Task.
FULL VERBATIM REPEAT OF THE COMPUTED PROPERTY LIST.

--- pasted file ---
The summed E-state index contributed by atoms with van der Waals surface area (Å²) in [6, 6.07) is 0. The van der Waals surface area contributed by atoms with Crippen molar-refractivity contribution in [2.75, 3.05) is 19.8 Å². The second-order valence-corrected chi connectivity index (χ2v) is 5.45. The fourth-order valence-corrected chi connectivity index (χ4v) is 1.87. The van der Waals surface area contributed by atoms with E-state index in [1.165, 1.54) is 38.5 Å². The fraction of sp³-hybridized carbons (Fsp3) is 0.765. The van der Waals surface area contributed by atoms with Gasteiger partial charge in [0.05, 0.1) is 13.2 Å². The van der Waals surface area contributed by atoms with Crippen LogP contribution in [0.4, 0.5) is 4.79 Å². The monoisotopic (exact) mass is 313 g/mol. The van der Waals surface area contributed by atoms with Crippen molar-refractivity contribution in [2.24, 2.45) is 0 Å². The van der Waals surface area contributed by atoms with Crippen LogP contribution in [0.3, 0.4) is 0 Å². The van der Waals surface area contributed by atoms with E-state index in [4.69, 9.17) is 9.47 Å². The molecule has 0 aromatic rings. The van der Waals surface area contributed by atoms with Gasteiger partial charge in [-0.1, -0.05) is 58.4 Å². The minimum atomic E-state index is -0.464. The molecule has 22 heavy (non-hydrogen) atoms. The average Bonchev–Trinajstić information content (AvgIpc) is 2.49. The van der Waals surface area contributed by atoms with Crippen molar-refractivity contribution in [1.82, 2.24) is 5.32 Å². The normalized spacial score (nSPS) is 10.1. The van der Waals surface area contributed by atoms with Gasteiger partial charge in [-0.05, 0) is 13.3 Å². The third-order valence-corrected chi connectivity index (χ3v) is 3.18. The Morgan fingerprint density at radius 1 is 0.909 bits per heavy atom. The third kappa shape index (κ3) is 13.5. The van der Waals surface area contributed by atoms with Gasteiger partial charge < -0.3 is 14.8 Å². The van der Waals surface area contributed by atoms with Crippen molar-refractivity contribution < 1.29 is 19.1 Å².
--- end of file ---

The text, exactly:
The summed E-state index contributed by atoms with van der Waals surface area (Å²) in [6, 6.07) is 0. The van der Waals surface area contributed by atoms with Crippen molar-refractivity contribution in [2.75, 3.05) is 19.8 Å². The second-order valence-corrected chi connectivity index (χ2v) is 5.45. The fourth-order valence-corrected chi connectivity index (χ4v) is 1.87. The van der Waals surface area contributed by atoms with E-state index in [1.165, 1.54) is 38.5 Å². The fraction of sp³-hybridized carbons (Fsp3) is 0.765. The van der Waals surface area contributed by atoms with Gasteiger partial charge in [0.05, 0.1) is 13.2 Å². The van der Waals surface area contributed by atoms with Crippen LogP contribution in [0.4, 0.5) is 4.79 Å². The monoisotopic (exact) mass is 313 g/mol. The van der Waals surface area contributed by atoms with Crippen molar-refractivity contribution in [2.24, 2.45) is 0 Å². The van der Waals surface area contributed by atoms with Crippen LogP contribution in [0.3, 0.4) is 0 Å². The van der Waals surface area contributed by atoms with E-state index in [4.69, 9.17) is 9.47 Å². The molecule has 0 aromatic rings. The van der Waals surface area contributed by atoms with Gasteiger partial charge in [-0.1, -0.05) is 58.4 Å². The minimum atomic E-state index is -0.464. The molecule has 22 heavy (non-hydrogen) atoms. The average Bonchev–Trinajstić information content (AvgIpc) is 2.49. The van der Waals surface area contributed by atoms with Crippen molar-refractivity contribution in [1.82, 2.24) is 5.32 Å². The normalized spacial score (nSPS) is 10.1. The van der Waals surface area contributed by atoms with Gasteiger partial charge in [-0.05, 0) is 13.3 Å². The third-order valence-corrected chi connectivity index (χ3v) is 3.18. The Morgan fingerprint density at radius 1 is 0.909 bits per heavy atom. The third kappa shape index (κ3) is 13.5. The van der Waals surface area contributed by atoms with Gasteiger partial charge < -0.3 is 14.8 Å². The van der Waals surface area contributed by atoms with Crippen molar-refractivity contribution < 1.29 is 19.1 Å².